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Two months into the reign of Saudi Arabia’s new ruler, it is still too early to predict the direction in which King Abdullah intends to steer the world’s largest oil-producing country. The kingdom is entering a prolonged transition period, not unlike that of the Soviet Union following the death of its president Leonid Brezhnev in 1982. Brezhnev’s two elderly successors lasted only a short while and were eventually followed by the younger Mikhail Gorbachev, who promptly sent the Soviet Union into oblivion. Whether a similar chain of events occurs in Saudi Arabia will depend partly on chance and partly on the ability of King Abdullah to guide his country and the region through a sustained period of reform.
We have heard much about Saudi Arabia’s fear of civil war in neighbouring Iraq. What the kingdom intends to do about it is less clear. One clue can be found in King Abdullah’s relations with the beleaguered regime of Bashar al-Assad, president of Syria. The feckless way in which Mr Assad handled events leading up to and following the assassination of Rafiq Hariri, the former Lebanese prime minister, in Beirut last February angered and disappointed the king. But anger may not be enough to overcome the Saudis’ instinct to join Hosni Mubarak, Egypt’s president, in trying to rescue Mr Assad’s regime under the banner of preserving the Arab nationalist axis – in other words, maintaining the status quo.
Given Saudi Arabia’s aversion to uncertainty, it may be too much for King Abdullah to stand by and watch Mr Assad and his relatives succumb to mounting pressure to leave Damascus.
Yet the monarch might also come to see regime change in Syria as a welcome, if risky, response to the demands of the region’s silent majority for accountable government. Given Syria’s operational role in supporting the insurgency in Iraq, an added benefit might be the reduction of attacks in Iraq and, possibly, the emergence of a more stable system there. Constitutionally accountable governments in Syria and Iraq could provide the basis for updating Riyadh’s social contract with Saudi citizens, who would no longer be treated as subjects, leading eventually to a constitutional al-Saud monarchy. As changes inevitably unfold in the region, the question is whether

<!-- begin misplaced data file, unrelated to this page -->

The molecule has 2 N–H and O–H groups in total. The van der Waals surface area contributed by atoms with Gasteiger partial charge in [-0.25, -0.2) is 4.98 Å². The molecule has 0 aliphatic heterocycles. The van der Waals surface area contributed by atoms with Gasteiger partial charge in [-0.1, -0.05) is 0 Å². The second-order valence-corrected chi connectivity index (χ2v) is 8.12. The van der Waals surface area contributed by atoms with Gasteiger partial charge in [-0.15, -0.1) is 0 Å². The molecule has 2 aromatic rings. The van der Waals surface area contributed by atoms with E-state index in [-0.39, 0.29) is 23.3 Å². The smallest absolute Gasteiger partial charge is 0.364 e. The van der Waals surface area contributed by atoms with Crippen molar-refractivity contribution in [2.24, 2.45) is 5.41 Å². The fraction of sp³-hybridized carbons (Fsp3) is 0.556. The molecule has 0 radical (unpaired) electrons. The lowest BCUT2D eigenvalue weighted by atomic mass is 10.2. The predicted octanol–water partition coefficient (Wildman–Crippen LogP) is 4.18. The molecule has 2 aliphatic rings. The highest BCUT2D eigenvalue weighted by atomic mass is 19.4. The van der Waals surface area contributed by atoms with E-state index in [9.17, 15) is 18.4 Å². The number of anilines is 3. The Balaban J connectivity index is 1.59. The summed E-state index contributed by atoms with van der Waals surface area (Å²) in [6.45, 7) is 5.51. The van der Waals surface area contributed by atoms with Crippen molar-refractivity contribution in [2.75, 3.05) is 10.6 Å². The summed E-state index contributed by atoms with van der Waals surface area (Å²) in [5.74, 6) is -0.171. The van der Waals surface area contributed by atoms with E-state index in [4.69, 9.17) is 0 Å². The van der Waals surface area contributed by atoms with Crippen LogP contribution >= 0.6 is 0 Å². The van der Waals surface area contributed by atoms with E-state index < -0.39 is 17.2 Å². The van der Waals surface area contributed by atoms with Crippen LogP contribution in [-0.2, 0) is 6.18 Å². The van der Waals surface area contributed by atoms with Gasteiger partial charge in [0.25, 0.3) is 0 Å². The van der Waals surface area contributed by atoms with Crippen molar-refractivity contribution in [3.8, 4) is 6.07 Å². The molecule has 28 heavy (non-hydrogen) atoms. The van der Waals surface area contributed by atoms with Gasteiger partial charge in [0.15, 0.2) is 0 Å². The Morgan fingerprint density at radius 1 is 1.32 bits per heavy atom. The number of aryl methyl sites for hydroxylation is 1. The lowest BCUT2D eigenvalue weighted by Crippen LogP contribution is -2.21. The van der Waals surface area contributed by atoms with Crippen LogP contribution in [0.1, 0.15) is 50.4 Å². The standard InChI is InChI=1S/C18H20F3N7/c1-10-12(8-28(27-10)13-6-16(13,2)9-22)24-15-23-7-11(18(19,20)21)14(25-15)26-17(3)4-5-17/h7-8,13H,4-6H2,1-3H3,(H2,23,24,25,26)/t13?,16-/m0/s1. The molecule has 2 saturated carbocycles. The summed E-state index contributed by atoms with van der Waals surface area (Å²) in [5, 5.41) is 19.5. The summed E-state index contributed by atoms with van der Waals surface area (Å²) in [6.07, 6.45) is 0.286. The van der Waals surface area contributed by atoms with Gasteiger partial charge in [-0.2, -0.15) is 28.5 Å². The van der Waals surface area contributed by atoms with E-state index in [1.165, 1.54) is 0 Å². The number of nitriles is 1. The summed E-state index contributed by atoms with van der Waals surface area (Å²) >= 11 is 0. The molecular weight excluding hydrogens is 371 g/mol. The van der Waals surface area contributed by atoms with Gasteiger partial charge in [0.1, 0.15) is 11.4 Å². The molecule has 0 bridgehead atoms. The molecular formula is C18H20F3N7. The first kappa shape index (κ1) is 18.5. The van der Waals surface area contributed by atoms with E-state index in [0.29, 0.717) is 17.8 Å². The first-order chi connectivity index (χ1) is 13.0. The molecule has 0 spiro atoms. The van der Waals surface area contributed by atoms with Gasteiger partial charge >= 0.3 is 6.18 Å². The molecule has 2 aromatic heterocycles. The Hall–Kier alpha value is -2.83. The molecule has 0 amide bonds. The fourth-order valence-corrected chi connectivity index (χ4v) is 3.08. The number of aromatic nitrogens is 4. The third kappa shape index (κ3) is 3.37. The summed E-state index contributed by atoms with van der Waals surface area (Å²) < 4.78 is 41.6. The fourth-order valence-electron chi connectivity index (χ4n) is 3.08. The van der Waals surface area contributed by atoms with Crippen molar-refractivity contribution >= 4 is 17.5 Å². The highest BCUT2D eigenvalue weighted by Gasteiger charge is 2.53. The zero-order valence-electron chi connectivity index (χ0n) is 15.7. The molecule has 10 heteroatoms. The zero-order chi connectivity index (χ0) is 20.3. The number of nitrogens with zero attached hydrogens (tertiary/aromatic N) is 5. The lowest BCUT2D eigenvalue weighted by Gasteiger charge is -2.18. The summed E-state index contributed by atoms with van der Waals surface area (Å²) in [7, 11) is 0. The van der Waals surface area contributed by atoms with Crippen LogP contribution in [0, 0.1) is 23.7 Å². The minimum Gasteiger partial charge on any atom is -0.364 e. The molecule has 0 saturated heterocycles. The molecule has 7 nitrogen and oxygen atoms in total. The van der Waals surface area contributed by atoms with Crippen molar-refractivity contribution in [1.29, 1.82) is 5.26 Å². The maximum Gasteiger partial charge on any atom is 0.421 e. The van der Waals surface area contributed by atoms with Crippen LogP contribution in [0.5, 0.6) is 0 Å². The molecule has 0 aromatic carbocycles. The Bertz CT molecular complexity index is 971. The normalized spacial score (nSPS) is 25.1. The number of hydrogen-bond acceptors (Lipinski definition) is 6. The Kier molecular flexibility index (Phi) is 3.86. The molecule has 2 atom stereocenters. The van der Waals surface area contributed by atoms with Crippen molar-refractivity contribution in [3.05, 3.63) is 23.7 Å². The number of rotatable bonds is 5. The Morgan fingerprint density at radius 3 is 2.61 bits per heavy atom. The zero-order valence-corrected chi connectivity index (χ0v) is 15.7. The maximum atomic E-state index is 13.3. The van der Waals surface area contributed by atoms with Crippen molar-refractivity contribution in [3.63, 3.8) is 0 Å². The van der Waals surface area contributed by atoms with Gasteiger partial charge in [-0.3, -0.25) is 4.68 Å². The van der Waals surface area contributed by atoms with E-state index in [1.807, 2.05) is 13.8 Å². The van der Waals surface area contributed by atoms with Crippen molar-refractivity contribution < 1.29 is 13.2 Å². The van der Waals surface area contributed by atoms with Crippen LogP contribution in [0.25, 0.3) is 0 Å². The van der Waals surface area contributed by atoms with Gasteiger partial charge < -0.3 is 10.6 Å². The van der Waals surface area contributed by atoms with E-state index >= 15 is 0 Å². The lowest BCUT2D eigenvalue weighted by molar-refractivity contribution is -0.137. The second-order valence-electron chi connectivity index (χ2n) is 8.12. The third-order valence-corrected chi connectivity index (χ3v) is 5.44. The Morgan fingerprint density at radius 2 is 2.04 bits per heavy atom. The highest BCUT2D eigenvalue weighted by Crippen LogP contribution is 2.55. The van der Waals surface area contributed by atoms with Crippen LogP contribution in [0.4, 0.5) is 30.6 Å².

King Abdullah has the skill and the will to steer the kingdom beyond
the absolute monarchy that it is today.
Within his borders, King Abdullah will carry forward the dramatic modernisation set in motion by his half-brother Fahd, who died last July. But, rather than concentrate on the “outer”, or more obvious, forms of modernity, such as infrastructure, there are indications that King Abdullah is shifting the focus to internal modernisation, such as the introduction of management systems, corporate and government accountability, curriculum reform in the schools and universities to emphasise problem-solving skills, and sciences and languages instead of religious indoctrination. Only when the 17m indigenous Saudis, more than half of whom are under the age of 20, learn to “think modern” can they begin to participate in political life under a future constitutional monarchy. King Abdullah needs reform not only to propel the country forward but to prevent it from sliding backwards into the grasp of conservative religious clerics and their extremist cohorts within and outside the kingdom.
One unavoidable problem facing the leadership is the fact they are all ageing. The new king and Crown Prince Sultan are both over 80 (precise birth dates are elusive in the House of Saud). The “younger” brothers – including Prince Mitaab, the long-time minister of municipalities and eldest of the politically active brothers, Prince Nayef, the hard-line minister of interior, and Prince Salman, the more reformist Riyadh governor and head of the Family Council – are all well over 70. The questions of who ascends, if any among these, and when an able prince from the next generation would become crown prince are crucial decisions over which the present monarch will have significant influence.
The challenge for the House of Saud is to come up with a satisfactory way of choosing a second-generation leader who can command the loyalty of his vast family and appeal to coming generations of Saudis.
King Abdullah’s era will be judged by how he navigates the currentpolitical maelstrom of the region, how forcefully he encourages domestic reform and how skilfully he lays the groundwork for the eventual transition to a ruler from the next generation of Saudi princes.
The writer is a senior associate member of St Antony’s College, Oxford; he prepared a study on the future of Saudi Arabia for the US defence department’s office of net assessment
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